Current Biology 16, 166–172, January 24, 2006 ª2006 Elsevier Ltd All rights reservedDOI 10.1016/j.cub.2005.11.071
Comparison of Gene Expression in Male and Female
Mouse Blastocysts Revealed Imprinting of the
Shin Kobayashi,1Ayako Isotani,1,2Nathan Mise,3
Masamichi Yamamoto,4Yoshitaka Fujihara,1,5
Kazuhiro Kaseda,1Tomoko Nakanishi,1,6
Masahito Ikawa,1Hiroshi Hamada,4Kuniya Abe,3
and Masaru Okabe1,2,5,*
1Research Institute for Microbial Diseases
Suita, Osaka 565-0871
2Graduate School of Pharmaceutical Sciences
Suita, Osaka 565-0871
3Technology and Development Team for Mammalian
RIKEN Tsukuba Institute
Tsukuba Ibaraki 305-0074
4Developmental Genetics Group
Graduate School of Frontier Biosciences
Suita, Osaka 565-0871
5Graduate School of Medicine
Suita, Osaka 565-0871
Mammalian male preimplantation embryos develop
more quickly than females [1, 2]. Using enhanced
green fluorescent protein (EGFP)-tagged X chromo-
gene expression patterns between male and female
mouse blastocysts by DNA microarray. We detected
nearly 600 genes with statistically significant sex-
linked expression; most differed by 2-fold or less. Of
11 genes showing greater than 2.5-fold differences,
four were expressed exclusively or nearly exclusively
sex dependently. Two genes (Dby and Eif2s3y) were
mapped to the Y chromosome and were expressed in
male blastocysts. The remaining two (Rhox5/Pem and
Xist) were mapped to the X chromosome and were
predominantly expressed in female blastocysts. More-
over, Rhox5/Pem was expressed predominantly from
the paternally inherited X chromosome, indicating
sex differences in early epigenetic gene regulation.
Sex-Linked Differential Gene Expression
In mammals, phenotypic gender is normally determined
at the time of gonadal differentiation . However, this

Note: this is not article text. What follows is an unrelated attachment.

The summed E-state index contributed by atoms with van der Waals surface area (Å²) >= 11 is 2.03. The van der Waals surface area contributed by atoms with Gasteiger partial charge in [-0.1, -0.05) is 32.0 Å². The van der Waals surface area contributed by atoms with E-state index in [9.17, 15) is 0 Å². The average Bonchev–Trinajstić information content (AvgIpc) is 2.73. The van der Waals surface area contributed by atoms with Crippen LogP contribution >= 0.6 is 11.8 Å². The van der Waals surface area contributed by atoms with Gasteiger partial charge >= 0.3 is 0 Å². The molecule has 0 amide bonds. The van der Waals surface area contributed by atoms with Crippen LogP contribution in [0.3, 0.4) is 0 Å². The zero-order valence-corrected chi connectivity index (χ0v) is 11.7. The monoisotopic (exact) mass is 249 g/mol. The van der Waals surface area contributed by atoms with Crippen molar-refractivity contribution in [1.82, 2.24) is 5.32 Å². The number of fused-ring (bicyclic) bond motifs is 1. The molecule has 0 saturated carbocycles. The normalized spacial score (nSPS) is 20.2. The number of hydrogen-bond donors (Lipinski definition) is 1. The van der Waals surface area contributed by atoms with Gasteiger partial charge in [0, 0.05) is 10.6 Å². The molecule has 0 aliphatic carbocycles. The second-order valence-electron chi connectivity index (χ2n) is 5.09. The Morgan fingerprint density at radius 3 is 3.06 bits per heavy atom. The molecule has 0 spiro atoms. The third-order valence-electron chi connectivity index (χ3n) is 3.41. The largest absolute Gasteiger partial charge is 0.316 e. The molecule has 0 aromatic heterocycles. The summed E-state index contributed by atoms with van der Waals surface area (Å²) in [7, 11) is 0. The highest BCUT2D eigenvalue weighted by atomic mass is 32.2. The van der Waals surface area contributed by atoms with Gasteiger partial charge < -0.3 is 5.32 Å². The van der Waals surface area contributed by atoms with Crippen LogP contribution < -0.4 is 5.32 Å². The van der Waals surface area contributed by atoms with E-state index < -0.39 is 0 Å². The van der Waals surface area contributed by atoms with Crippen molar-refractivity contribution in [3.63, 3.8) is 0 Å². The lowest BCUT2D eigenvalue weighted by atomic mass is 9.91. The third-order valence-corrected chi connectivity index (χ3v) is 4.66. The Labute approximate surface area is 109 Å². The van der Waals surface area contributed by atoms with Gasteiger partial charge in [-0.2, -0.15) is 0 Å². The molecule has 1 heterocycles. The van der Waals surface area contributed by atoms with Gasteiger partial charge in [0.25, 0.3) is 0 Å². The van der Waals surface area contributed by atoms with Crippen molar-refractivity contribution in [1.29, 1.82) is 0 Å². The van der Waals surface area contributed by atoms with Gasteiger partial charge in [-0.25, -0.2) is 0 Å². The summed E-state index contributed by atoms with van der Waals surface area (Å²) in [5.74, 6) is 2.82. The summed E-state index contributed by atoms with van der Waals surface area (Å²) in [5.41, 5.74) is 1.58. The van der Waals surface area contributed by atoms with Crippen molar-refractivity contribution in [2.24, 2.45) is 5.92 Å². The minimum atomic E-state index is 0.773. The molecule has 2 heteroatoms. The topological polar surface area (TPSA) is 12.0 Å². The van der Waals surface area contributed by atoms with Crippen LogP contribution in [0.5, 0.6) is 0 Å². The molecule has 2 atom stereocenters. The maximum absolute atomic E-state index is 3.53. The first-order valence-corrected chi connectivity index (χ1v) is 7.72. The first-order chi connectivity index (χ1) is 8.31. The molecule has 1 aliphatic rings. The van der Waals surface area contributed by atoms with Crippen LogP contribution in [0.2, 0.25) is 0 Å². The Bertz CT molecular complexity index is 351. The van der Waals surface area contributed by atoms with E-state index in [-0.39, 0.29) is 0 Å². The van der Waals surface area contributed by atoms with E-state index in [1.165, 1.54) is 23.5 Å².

may not be the sole determinant. For example, male
blastocysts develop more quickly than female blasto-
cysts [1, 2], and expression of several genes, such as
murine Xist [4, 5], bovine G6PD [6, 7], ZFX , HPRT 
and INF–t , and murine Zfy and Sry , is different in
each sex. However, there is no report on global differ-
ences in gene expression in male and female blasto-
cysts, largely because of the technical difficulty in sex-
ing many blastocysts quickly and accurately. We
overcame this by using a transgenic mouse line in which
the X chromosome is tagged with a ubiquitously-
expressed EGFP transgene (XGFP) [10–12]. The system
were mated with wild-type females (XX). Only the female
embryos (XXGFP) fluoresce green because of the pater-
nally inherited XGFP.
More than 1000 sexed blastocysts were studied. The
global gene-expression patterns of male and female
blastocysts were compared with the Agilent Mouse De-
velopment DNA microarray, which contains 20,371 tran-
Three independent experiments were carried out, and
Figure 1C shows the normalized results. We identified
591 differentially expressed genes (blue spots); three
hundred and eleven were expressed to a higher degree
to a higher degree in males (p < 0.01). Most of the differ-
ences were 2-fold (200%) or less (Figure 1C).
Of seven genes previously reported to be expressed
differentially in male and female blastocysts of the cow
and mouse [4–9], three were not represented in this mi-
croarray and one was not expressed in the mouse, leav-
ing three candidate genes (Xist, G6pd, and Hprt) avail-
able for analysis. These were all significantly differently
expressed by sex and are listed in Table 1.
with blastocysts sexed by XGFP. Of these, Xist and
Rhox5/Pem on the X chromosome were predominantly
expressed in females, whereas Dby and Eif2s3y on the
Y chromosome were exclusively expressed in males
(Figure 2). The same results were obtained with wild-
type blastocysts not expressing EGFP (Figure S1 in the
Supplemental Data available with this article online).
Verification of Imprinting of the Rhox5/Pem Gene
Because Rhox5/Pem is located on the X chromo-
some and is predominantly expressed in females, we
6Present address: Institute of Applied Biochemistry, University of
Tsukuba, Tsukuba Science City, Ibaraki 305-8572, Japan.
To distinguish paternal from maternal expression, we
produced inter-subspecific F1 mice by crossing M. m.
musculus (C57BL/6;B6) with M. m. molossinus (JF1/
Ms;JF1). A DNA polymorphism in the 30-UTR of the
Rhox5/Pem gene (Figure 3A) is detectable by restriction
fragment length polymorphism (RFLP) analysis with
BsrBI. This was used to analyze the active allele in F1
blastocysts derived from mating between C57BL/6 fe-
males and JF1/Ms males (B6 3 JF1) and the reciprocal
cross of JF1/Ms females with C57BL/6 males (JF1 3
B6). The RT-PCR products (Figure 3B) clearly show